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Brothers Who Attacked Nordstrom's eCommerce System Face Jail Time

Brothers Used Business Logic Attack to Trigger $1.4 Million in Fraudulent Payments, Plead Guilty to Wire Fraud

Two brothers who used a combination of fraudulent actions and business logic attacks against Nordstrom’s e-commerce system and defrauded the retail giant out of $1.4 million via commissions and rebates are now facing jail time.

According to the U.S. Attorney’s office, brothers Andrew S. Chiu, 29, of Anaheim, California; and Allen J. Chiu, 37, of Dallas, Texas, both pleaded guilty on Monday in U.S. District Court in Seattle, in connection with their scheme to defraud Nordstrom.

The U.S. Attorney’s office explained that the brothers devised a scheme to defraud Nordstrom after already being barred from placing orders in 2008 at the Nordstrom.com website because of excessive claims for refunds after saying merchandise had never been delivered.

According to court records, the brothers were members of FatWallet.com, an online coupon and shopping site that often offers cash back incentives for purchases, and paid cash back rewards to the Chiu brothers for purchases made on several sites, including Nordstrom.com.

In January 2010, the brothers found a way to exploit a flaw in Nordstrom’s online ordering system, by placing orders that would ultimately be blocked by Nordstrom, with no merchandise being shipped or charges being made to their credit card. However, Nordstrom unknowingly continued to compensate FatWallet for the order, and the brothers received the cash back credit from FatWallet.

In total, the U.S. Attorney’s office said that from January 2010 through October 2011, the Chiu brothers placed a whopping $23 million in fraudulent orders through Nordstrom.com, resulting in Nordstrom paying $1.4 million in rebates and commissions to the fraudsters. More $650,000 in fraudulent cash back payments were made directly to the brothers.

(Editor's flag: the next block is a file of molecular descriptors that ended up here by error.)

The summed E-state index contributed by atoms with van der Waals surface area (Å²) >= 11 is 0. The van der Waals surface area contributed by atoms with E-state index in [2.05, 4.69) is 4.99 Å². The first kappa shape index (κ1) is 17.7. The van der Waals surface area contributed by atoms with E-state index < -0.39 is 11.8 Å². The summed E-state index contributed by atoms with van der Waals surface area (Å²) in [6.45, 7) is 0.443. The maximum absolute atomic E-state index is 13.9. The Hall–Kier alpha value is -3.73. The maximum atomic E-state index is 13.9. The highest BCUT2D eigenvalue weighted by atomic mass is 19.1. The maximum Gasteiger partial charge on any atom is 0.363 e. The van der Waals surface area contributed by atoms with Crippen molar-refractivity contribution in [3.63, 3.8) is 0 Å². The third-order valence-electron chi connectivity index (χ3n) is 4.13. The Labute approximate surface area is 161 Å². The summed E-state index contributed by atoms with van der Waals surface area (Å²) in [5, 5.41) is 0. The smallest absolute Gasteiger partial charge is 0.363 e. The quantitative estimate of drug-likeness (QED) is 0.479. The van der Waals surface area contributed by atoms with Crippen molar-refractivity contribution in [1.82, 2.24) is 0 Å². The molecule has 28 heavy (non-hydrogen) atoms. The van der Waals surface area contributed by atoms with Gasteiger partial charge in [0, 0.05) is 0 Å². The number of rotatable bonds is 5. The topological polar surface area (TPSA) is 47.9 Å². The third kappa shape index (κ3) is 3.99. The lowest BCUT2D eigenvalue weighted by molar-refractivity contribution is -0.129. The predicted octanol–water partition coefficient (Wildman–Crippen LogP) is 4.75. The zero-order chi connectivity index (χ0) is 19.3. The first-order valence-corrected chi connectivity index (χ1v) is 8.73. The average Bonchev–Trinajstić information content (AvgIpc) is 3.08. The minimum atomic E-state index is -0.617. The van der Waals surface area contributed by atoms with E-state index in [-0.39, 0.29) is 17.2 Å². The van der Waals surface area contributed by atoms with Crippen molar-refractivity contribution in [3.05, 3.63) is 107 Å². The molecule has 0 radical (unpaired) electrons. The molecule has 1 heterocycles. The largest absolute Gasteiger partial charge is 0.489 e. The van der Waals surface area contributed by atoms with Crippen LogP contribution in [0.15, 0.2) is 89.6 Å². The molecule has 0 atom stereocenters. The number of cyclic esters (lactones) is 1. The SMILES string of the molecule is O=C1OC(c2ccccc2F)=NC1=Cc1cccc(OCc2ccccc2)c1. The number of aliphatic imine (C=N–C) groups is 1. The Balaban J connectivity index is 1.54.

Nordstrom has since fixed error that permitted the fraudulent activity.

While the U.S. Attorney’s office did not provide technical details on how the brothers executed the fraud, this appears to be a business logic attack rather than a typical server breach or system hack. Business logic attacks abuse the functionality of a program, as opposed to an application vulnerability which is common for many attacks.

"As the former Director of Information Security for Sears, I can tell you with confidence that this type of criminal activity is definitely related to a business logic flaw with the system,” said Demetrios Lazarikos, Director of Strategy at Silver Tail Systems and former head of Information Security for the Sears Online Business Unit.

“Unfortunately, we are seeing an increase with cyber criminals taking advantage of different rebate programs, gift cards, and incentive/sweepstakes programs. Having visibility into the entire Web session of users' activities will assist organizations in identifying this type of behavior," Lazarikos added.

Because Nordstrom quickly notified law enforcement, The U.S. Attorney’s Office said it was able to seize more than $970,000 in-gotten gains that will be handed back to Nordstrom.

Under the terms of the plea agreement, prosecutors are recommending a sentence of no more than 30 months in prison, and the brothers can request no less than 24 months in prison. However, the Judge can still impose any sentence allowed by law up to the maximum 20 years in prison and a $250,000 fine.

The brothers are scheduled to be sentenced on July 13, 2012.

Related Reading: Detecting and Combating Business Logic Attacks

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